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The Collapse of the Central Tower of Ely Cathedral

60 second histories
by: Squaducation date: 13 Feb

The Collapse of the Central Tower of Ely Cathedral

 

 - 13th February 1322 - 

 

The monks had just finished the service of matins, around 4.30am, in the monastery at Ely. There was a noise so loud that they believed they were suffering an earthquake. What had happened was that the central tower of the cathedral, where the nave joins the chancel with the transept going off at right angles, had collapsed. The sacrist, Alan of Walsingham, the man in charge of the building, was devastated. Another monk wrote of him, “He is deeply shocked, grieving vehemently and overcome with sorrow…He knew not which way to turn himself or what to do for the reparation of such a ruin.” No-one is entirely sure why the tower collapsed. The soft earth of the area is one theory another is the narrowness of the pillars at the time.

 

Ely Cathedral, a largely Romanesque structure, is the fourth longest in the country at a length of 164 metres, behind Winchester which is 165.5m. Its nave is the third longest in the country and the same length as Ely High Street. The word ‘Nave’ comes from the Latin for ship. It is the vessel that contains those who wish to travel to God. The height of the largest tower, the West, is 216feet (66m). Unusually a large town has not grown up around the cathedral which makes it dominate its setting even more than a cathedral usually does.

 

The first building on the site was created by Saint and Queen Etheldreda. She was the daughter of King Anna of East Anglia and married King Tondbert of South Gyrwe, an East Anglian sub-kingdom. Tondbert gave her the estate of Elge that later became known as Ely. After Tondbert died Etheldreda fled her second husband and committed herself to a life in a monastery and founded one in Ely in 673 for both men and women.

 

The original monastery was destroyed by Vikings in the 870s before being re-established by the Bishop of Winchester, Athelwold, in 970, this time just for men. The Normans rebuilt many cathedrals and monasteries after the invasion in 1066 mostly for political reasons – using Christianity to establish a hold over the kingdom. A number of additions were made to Ely in the 1080s by Abbot Simeon. His death, in 1093, halted proceedings until the early 1100s when the first Bishop was appointed in 1109.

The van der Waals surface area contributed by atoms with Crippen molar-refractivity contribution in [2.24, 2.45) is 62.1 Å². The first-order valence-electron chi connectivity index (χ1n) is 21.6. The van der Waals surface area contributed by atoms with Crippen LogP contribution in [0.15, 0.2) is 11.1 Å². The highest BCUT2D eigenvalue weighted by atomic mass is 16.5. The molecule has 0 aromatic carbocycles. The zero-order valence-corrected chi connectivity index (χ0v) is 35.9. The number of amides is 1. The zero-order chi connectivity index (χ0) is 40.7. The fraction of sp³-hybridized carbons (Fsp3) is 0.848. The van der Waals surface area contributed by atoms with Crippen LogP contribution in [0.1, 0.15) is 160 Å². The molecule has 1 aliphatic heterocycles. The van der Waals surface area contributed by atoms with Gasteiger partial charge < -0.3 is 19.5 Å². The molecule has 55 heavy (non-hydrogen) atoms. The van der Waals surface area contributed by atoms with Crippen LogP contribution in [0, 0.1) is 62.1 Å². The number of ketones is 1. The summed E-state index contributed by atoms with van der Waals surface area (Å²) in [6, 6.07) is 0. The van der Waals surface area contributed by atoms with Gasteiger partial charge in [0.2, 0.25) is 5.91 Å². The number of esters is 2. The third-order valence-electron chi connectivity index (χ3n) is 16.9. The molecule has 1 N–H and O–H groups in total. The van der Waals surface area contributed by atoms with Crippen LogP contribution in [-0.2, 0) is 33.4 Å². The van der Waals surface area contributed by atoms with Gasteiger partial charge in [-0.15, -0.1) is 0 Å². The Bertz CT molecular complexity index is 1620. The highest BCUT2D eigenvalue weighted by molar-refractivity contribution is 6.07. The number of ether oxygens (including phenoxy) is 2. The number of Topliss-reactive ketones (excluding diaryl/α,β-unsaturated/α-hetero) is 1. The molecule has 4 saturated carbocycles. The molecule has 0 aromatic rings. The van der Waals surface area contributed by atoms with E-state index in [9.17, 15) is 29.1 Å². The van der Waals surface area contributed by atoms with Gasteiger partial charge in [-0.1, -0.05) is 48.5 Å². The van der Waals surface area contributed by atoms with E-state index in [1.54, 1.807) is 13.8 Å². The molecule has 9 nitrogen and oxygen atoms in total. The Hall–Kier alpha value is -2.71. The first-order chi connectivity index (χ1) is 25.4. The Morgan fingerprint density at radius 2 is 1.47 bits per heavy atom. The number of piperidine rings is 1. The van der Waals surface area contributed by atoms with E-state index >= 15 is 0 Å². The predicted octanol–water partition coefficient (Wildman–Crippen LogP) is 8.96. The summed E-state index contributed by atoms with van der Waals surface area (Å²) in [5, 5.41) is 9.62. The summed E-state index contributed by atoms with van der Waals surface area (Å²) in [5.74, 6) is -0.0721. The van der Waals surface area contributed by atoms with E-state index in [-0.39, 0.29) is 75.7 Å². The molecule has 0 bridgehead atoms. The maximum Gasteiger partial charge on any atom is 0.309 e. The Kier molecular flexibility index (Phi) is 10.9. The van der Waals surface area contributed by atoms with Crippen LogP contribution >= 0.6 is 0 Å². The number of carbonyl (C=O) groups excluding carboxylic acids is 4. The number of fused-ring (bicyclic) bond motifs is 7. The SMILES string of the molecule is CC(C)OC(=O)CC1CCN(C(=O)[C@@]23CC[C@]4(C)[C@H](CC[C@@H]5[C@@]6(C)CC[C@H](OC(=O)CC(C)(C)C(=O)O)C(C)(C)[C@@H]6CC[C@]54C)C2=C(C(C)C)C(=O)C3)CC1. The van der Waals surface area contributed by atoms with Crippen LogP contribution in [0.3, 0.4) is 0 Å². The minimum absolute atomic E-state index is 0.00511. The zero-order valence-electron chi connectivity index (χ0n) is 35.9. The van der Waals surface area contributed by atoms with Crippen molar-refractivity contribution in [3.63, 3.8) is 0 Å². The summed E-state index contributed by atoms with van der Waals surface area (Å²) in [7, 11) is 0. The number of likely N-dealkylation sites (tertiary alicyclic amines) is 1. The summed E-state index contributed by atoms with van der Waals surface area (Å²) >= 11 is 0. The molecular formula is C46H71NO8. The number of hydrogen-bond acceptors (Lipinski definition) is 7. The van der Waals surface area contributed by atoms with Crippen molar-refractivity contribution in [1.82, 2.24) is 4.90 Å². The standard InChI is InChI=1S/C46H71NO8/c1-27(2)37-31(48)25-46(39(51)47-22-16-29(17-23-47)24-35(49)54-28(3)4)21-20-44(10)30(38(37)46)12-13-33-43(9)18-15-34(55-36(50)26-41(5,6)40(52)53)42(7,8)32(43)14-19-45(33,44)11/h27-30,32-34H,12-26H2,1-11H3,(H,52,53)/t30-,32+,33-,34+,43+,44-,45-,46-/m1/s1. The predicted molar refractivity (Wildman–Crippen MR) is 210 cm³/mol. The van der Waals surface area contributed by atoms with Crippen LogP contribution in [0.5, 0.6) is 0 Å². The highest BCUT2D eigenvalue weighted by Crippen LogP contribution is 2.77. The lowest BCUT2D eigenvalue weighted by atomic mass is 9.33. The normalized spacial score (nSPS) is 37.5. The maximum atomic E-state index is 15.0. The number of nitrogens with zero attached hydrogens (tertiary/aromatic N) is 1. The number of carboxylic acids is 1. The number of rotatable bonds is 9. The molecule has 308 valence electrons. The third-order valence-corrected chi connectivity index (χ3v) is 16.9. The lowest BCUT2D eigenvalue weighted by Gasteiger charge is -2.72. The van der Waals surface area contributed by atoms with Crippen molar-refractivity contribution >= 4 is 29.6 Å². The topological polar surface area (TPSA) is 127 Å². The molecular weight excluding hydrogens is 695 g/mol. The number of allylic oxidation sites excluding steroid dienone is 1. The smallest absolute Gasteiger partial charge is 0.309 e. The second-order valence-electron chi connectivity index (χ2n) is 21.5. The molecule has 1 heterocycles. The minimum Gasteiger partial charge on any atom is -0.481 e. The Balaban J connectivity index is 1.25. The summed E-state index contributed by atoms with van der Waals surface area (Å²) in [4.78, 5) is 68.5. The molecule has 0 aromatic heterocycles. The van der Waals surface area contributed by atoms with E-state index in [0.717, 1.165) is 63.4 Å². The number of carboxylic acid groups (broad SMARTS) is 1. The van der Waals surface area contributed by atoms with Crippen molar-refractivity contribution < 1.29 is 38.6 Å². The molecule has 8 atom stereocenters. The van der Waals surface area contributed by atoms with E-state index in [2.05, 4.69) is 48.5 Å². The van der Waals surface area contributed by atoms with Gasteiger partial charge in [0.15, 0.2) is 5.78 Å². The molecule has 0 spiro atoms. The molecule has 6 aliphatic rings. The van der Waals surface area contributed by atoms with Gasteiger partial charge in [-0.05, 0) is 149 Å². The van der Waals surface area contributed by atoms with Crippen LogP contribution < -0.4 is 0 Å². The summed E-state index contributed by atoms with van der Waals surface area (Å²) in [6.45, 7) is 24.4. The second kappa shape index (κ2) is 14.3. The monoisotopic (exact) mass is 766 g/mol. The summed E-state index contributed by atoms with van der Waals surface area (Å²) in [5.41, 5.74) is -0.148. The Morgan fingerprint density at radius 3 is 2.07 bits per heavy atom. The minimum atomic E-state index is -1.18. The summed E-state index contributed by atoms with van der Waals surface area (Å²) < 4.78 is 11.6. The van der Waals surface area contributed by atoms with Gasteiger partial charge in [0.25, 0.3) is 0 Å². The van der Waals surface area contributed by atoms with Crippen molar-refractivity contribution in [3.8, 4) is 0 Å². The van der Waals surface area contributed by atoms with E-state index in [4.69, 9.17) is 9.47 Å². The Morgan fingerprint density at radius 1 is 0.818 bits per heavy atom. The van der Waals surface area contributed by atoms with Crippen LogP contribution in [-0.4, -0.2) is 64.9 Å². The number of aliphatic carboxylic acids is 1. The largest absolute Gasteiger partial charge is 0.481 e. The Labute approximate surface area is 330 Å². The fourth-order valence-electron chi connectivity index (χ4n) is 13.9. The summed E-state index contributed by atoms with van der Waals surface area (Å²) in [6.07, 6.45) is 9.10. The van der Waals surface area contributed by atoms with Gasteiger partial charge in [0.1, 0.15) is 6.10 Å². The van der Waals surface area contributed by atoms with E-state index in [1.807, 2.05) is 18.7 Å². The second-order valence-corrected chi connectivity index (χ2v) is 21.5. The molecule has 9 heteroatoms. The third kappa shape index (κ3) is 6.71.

The central tower was of Norman origin and when it collapsed it left a hole seventy feet wide. Alan of Walsingham had a plan. Instead of rebuilding the tower as before he was going to chop each corner into two - creating an octagon effect. The internal height would be 142feet (43m). What was to be unique about this tower would be the lantern at the top. The 70 feet span of the tower was too large to support a stone vault so one built of wood and covered in lead was used instead. The tower was built in Gothic style with stronger pointed arches and more elaborate decoration.

 

 

The Lantern, so-called because the windows at the top let the light through, was 30 feet wide. It was propped on each side by an octagonal prism with huge beams of oak – 8 great oak trees taken from the woods of Chicksands Priory, Bedfordshire. The structure, weighing 400 tons was designed by the King’s carpenter, William Hurley, and is known as one of the wonders of the medieval world.

 

Christopher Howse, the faith writer for the Daily Telegraph, explains how it works:

‘Imagine the lopped trunks of these eight trees standing upright in a ring (or rather, at the angles of an octagon). This served as the frame of the lantern. It was prevented from crashing down (on to the pavement 100ft below) by long oak baulks, slotting into the outer stone wall of the octagon tower and leaning inwards at a slope of 60 degrees, to be jointed into the upright treetrunk posts. These slanting props are known as “raking shores”.

One way of picturing the structure is as a wigwam (of raking shores) cut off at the upper end and given a new top of vertical sticks. As long as the vertical sticks are braced, so as not to tumble inwards, they will be supported by the wigwam structure below.’

 

 

The disaster of February 13th turned into a triumph for Alan of Walsingham, turning Ely into one of the most memorable and stunning cathedrals in Britain. 

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